A collaborative project, led by Tate group, has combined PROTAC technology with light-activatable control to achieve protein degradation
PROteolysis-TArgeting Chimeras (PROTACs) are molecules which are able to bind to a protein of interest (POI) and lead to its degradation. By linking an E3 ligase ligand and a POI binder, PROTACs allow the formation of an E3 ligase/PROTAC/POI ternary complex which drives proximity-induced POI ubiquitination and subsequent degradation.
While many oncogenic protein targets have been successfully degraded by PROTACs, thereby showing their potential as a novel therapeutic modality for drug discovery, spatiotemporal control of protein degradation with light remains less explored, with only a few examples to date.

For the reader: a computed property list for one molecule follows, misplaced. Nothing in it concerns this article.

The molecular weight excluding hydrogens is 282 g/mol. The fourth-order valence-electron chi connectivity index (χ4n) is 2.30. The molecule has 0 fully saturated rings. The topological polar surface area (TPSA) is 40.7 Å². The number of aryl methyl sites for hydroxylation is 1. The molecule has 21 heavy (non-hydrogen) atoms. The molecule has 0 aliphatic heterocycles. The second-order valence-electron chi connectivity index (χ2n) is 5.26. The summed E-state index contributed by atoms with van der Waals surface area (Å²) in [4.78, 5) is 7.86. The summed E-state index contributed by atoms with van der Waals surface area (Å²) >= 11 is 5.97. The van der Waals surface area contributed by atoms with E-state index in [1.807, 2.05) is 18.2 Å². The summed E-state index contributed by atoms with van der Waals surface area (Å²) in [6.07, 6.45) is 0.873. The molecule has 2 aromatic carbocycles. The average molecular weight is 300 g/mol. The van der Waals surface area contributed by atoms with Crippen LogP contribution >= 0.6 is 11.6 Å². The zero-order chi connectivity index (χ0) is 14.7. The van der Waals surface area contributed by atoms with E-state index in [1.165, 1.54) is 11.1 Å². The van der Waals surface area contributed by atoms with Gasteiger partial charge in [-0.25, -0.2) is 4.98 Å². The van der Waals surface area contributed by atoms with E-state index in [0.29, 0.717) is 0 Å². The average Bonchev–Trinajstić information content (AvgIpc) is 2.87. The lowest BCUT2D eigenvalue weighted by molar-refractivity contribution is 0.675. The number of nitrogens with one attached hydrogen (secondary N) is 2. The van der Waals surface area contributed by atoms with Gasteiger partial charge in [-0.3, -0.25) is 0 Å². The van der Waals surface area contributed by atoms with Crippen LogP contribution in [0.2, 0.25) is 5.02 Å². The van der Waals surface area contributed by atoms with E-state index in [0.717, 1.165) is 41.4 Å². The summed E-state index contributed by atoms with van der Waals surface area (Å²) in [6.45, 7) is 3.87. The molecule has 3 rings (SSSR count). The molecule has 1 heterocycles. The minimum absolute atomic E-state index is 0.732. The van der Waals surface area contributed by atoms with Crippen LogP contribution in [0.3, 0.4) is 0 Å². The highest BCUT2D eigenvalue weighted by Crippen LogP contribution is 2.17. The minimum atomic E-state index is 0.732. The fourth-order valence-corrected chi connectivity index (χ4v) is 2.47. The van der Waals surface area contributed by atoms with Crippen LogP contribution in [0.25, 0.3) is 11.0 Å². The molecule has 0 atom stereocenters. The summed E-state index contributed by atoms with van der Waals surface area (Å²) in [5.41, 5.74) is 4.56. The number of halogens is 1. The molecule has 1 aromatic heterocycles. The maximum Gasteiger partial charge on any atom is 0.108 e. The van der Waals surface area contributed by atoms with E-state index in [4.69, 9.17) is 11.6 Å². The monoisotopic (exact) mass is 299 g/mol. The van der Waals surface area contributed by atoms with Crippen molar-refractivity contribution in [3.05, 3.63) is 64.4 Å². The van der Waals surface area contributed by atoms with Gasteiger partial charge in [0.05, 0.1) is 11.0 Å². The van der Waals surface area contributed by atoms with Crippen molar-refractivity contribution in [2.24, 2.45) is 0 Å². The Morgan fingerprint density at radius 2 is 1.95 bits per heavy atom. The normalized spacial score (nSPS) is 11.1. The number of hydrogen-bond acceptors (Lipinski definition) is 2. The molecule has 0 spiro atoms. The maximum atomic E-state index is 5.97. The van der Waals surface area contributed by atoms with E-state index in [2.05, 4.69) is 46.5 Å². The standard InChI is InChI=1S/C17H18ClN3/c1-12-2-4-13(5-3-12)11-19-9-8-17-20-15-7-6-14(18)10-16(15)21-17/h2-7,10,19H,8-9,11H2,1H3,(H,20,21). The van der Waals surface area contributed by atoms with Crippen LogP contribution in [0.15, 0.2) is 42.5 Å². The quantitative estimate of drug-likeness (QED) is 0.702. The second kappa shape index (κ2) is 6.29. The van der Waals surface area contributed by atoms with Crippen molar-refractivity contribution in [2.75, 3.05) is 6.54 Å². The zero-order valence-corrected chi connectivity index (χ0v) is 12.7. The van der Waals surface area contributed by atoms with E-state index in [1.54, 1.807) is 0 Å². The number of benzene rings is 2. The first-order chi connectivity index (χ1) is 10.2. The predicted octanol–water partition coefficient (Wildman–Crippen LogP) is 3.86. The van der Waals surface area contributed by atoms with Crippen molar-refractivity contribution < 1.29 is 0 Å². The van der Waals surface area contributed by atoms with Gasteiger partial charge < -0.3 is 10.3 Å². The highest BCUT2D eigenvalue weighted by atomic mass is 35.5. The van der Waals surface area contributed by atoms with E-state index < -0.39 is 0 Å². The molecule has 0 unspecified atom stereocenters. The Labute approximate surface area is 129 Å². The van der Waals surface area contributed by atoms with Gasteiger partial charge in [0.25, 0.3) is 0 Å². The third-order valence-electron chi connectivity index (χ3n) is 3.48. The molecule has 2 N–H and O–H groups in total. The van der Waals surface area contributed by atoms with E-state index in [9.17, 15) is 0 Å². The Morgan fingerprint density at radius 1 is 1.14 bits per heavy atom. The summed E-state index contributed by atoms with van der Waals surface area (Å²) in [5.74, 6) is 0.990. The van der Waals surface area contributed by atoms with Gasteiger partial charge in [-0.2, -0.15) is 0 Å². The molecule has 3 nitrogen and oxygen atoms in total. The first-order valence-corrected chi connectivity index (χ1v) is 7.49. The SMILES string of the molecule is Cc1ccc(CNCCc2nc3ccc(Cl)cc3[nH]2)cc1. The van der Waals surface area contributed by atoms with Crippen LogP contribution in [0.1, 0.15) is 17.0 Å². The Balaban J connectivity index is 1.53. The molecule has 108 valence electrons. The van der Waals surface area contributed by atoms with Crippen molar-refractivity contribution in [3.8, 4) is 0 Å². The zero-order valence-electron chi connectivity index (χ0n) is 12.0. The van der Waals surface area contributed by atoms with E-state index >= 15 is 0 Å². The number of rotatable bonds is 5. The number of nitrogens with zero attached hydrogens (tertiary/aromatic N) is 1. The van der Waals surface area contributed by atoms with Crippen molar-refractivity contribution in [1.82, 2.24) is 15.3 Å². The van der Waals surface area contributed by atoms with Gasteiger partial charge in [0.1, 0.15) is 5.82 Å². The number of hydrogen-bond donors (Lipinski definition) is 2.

Our publication in Chem. Commun. reports a new class of photoswitchable PROTAC incorporating a novel arylazopyrazole photoswitch (AP-PROTACs) featuring differentiated photoswitching properties, and the first example of non-azobenzene PHOTAC technology. With a bromodomain (BRD) ligand (AP-PROTAC-1) or a multi-kinase inhibitor (AP-PROTAC-2) as the PROTAC warhead, light-switchable degradation of multiple proteins was achieved. In particular, it demonstrates the first example of light-tuneable degradation of multiple specific protein kinases using a broad-spectrum kinase inhibitor as the POI ligand.
Article text (excluding photos or graphics) © Imperial College London.
Photos and graphics subject to third party copyright used with permission or © Imperial College London.